The indispensable part of The Mark Steyn Club is its members – and I’m very appreciative of all those who signed up on that first weekend just over two years ago and who’ve eagerly signed up for a third season. It means an awful lot to know you value what we do here – the passing parade, civilizational collapse, audio fiction, video poetry, live music. I promise we shall be here for many years yet. If you’d like to join us for the next twelve months, please see here – and don’t forget our special Gift Membership.
One benefit of Club membership is access to our more than two dozen audio adventures in Tales for Our Time, all now easily accessible in a new Netflix-style tile format. Thank you for all your comments about our latest radio serial, Erskine Childers’ 1903 classic of espionage and intrigue with Englishmen and Germans on the hunt through the Frisian Islands – The Riddle of the Sands. From the great seafaring land of Alberta, Dr Charles Oyer spots an obvious landlubber:
My commendation for your superb presentation of a book previously unknown to me.The pronounciation of ‘gunwale’ has been altered since a previous episode. However, ‘forecastle’ is commonly pronounced ‘FOK’ sul.. I am somewhat embarrassed for submitting this from landlocked Calgary.
Actually, Erskine Childers spells it phonetically for most of the book – “fo’c’sle” – and I so pronounce it. But in a couple of the early chapters, as in the one you cite, he spells it out “forecastle”. So I gave it the full three syllables, because I’m assuming Childers intended it – to show that Carruthers was not yet an old hand at this.
On the other hand, this next one was a genuine error. One of my fellow Granite Staters, Victor Maslov, writes from a mere stone’s throw from the mighty New Hampshire seacoast
A minor quibble on Part Seven. The description of the difficulties of sailing in shoal water in poor visibility contains the phrase ‘depend on lead and compass.’ In this case the word lead refers to the sounding lead for measuring depth and is pronounced ‘led’ not ‘leed’. I almost missed it, but having done this sort of thing a time or two in the past, I was paying exceptionally close attention. This is the most minor of quibbles. I am enjoying your reading of the tale immensely. Thank you for selecting it.
Apologies for that, Victor. On the other other hand: You say “fo’c’sle”, I say “forecastle” – who gives a sounding lead anyway? Californian Steyn Club member Eric Elsam is finding Carruthers and Davies’ cruise a big snooze:
This is probably the worst book that Mark has recommended.I have finished it after downloading to my Kindle. Pge after page of descriptions of sailing up and down withh no apparent purpose. I love sailing stories and understand the technical terms, but the plot development is interminable. Some of the character development is good, but the infinite detail is off-putting. I almost never ‘skip-ahead’ when reading, but I simply had to in this case. Sorry, Mark, this is a loser and I can’t imagine listening to its being read aloud.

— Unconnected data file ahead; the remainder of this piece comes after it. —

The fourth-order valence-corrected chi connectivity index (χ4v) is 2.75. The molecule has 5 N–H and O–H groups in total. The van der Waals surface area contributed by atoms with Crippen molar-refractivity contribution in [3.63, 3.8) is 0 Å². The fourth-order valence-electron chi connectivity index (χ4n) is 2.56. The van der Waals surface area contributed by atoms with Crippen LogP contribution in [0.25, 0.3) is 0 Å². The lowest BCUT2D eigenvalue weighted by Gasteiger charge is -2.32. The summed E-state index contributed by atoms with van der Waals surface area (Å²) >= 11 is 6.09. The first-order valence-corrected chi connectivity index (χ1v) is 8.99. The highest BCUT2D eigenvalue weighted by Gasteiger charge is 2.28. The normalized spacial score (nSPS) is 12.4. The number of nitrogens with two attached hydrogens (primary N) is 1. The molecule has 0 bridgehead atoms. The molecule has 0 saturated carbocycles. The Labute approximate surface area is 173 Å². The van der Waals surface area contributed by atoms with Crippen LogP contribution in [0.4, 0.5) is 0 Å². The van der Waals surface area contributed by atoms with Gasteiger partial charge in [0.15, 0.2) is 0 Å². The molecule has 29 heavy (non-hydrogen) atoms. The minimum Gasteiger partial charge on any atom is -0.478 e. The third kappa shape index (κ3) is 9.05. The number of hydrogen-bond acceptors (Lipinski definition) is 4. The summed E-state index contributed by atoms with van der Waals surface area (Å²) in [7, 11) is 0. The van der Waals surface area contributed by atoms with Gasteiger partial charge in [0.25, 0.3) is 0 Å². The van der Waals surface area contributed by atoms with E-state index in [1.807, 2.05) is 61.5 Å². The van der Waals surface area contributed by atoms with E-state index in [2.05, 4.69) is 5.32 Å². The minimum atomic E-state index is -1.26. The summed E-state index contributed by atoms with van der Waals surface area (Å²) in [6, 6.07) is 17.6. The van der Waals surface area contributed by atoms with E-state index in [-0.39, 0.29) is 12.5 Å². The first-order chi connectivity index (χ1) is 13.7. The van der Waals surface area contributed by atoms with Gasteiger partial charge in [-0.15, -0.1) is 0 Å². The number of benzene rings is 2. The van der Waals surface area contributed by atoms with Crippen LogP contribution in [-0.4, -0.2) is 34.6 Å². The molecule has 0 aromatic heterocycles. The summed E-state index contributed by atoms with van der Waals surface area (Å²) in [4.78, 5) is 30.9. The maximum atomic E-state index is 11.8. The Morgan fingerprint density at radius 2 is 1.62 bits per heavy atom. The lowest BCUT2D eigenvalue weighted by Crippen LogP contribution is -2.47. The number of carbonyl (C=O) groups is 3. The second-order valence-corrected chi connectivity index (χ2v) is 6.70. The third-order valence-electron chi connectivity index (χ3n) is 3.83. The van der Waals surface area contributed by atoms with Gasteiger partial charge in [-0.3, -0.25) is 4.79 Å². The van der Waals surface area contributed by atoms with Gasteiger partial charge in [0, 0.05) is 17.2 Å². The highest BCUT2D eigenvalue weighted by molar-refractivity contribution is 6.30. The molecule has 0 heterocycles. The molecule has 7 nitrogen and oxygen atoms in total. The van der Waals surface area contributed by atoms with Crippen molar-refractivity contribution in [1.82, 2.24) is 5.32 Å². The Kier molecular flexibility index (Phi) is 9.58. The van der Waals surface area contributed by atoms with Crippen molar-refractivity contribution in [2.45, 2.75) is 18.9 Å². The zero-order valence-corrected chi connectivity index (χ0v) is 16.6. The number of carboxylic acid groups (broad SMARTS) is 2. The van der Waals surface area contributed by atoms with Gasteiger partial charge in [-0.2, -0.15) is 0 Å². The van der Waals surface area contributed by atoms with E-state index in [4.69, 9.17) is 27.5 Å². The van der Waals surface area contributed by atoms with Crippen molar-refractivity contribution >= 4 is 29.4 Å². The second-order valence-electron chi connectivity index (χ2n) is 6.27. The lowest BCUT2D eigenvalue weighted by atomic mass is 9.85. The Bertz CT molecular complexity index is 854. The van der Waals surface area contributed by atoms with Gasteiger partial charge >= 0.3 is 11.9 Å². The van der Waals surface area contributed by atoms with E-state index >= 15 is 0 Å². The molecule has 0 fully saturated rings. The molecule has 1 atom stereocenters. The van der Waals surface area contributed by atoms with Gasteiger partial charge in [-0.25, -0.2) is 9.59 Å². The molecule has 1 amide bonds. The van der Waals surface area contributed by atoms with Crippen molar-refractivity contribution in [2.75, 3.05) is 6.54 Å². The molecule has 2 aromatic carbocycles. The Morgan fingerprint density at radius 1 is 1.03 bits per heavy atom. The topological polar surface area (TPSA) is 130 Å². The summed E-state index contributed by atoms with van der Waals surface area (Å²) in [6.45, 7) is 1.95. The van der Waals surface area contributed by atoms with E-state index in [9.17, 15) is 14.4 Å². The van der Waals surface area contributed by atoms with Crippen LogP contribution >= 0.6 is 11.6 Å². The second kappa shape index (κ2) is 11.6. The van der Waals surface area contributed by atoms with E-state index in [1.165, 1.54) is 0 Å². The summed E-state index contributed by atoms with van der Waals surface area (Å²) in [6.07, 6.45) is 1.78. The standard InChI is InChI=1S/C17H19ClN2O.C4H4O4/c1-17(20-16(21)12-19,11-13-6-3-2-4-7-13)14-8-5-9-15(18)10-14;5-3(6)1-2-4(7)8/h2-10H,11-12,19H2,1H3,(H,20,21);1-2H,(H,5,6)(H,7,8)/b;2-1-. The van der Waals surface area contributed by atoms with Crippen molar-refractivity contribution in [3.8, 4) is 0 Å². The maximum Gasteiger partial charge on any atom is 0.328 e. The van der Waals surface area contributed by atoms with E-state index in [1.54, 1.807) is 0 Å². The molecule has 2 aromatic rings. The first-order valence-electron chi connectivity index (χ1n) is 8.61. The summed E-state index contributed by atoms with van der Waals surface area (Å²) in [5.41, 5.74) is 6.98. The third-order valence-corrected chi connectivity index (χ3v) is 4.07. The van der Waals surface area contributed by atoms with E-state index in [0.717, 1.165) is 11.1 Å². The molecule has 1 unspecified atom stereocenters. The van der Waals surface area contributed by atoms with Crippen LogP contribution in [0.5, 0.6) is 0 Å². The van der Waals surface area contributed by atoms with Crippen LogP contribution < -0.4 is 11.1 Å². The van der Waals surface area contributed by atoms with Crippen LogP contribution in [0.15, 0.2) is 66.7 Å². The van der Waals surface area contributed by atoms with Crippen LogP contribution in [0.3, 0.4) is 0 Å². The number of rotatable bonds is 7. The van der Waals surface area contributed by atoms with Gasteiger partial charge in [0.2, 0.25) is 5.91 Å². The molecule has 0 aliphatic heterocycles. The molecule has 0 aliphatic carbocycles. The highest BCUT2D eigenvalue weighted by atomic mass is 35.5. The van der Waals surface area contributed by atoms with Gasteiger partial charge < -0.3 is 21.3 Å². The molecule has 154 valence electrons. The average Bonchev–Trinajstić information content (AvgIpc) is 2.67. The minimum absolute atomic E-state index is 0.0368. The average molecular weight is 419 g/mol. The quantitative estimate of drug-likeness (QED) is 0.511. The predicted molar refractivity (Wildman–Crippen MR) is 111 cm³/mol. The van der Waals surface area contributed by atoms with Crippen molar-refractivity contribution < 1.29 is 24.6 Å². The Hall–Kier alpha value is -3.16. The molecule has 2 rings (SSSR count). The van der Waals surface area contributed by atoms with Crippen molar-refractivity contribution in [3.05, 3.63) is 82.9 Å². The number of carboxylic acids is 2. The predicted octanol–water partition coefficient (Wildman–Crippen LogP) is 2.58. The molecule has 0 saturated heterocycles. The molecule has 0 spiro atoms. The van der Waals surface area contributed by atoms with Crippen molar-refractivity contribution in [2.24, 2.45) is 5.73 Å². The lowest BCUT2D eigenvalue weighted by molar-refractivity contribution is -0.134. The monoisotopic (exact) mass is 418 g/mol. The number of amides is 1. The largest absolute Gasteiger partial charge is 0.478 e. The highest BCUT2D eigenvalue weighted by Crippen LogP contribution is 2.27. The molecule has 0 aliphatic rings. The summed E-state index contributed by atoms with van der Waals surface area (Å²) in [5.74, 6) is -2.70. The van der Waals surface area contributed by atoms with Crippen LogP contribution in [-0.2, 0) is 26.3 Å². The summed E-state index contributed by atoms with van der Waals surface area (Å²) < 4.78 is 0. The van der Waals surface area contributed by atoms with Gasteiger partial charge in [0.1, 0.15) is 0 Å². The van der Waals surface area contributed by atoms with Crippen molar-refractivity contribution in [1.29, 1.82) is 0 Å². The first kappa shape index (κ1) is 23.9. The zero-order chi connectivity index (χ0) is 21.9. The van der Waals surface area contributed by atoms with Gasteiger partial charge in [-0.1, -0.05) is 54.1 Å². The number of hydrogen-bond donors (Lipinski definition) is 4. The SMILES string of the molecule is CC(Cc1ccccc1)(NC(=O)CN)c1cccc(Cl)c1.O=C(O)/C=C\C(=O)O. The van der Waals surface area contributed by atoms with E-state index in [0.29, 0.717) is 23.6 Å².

Oh, dear. Well, it’s never been out of print in 116 years, which is more than Naomi Wolf’s Outrages will be able to say, so it must have something going for it. I’m doing my best to give it some wellie in the audio performance, Eric, but, just in case, I’ve put a forty-minute CGI battle scene in one of next week’s episodes.
Meanwhile, for two-thirds of the above, welcome to Part Eight of this classic of espionage and intrigue with Englishmen and Germans on the hunt through the Frisian Islands – The Riddle of the Sands. In tonight’s episode, Davies tells Carruthers his theory of the plot:
‘It cleared from the east next day, and I raced him there, winning hands down, left him at Tönning, and in three days was in the Baltic. It was just a week after I ran ashore that I wired to you. You see, I had come to the conclusion that that chap was a spy.’
In the end it came out quite quietly and suddenly, and left me in profound amazement. ‘I wired to you—that chap was a spy.’ It was the close association of these two ideas that hit me hardest at the moment. For a second I was back in the dreary splendour of the London club-room, spelling out that crabbed scrawl from Davies, and fastidiously criticizing its proposal in the light of a holiday. Holiday! What was to be its issue? Chilling and opaque as the fog that filtered through the skylight there flooded my imagination a mist of doubt and fear.
‘A spy!’ I repeated blankly. ‘What do you mean? Why did you wire to me? A spy of what—of whom?’
‘I’ll tell you how I worked it out,’ said Davies.
Our heroes are now cutting through from the Baltic to the North Sea via one of the marvels of the age – the Kaiser Wilhelm Canal, now known rather more prosaically to post-imperial Germans as the Kiel Canal:
If you’ve yet to hear any of our Tales for Our Time, you can do so by joining The Mark Steyn Club. For more details, see here. And please join me on Saturday for Part Nine of The Riddle of the Sands.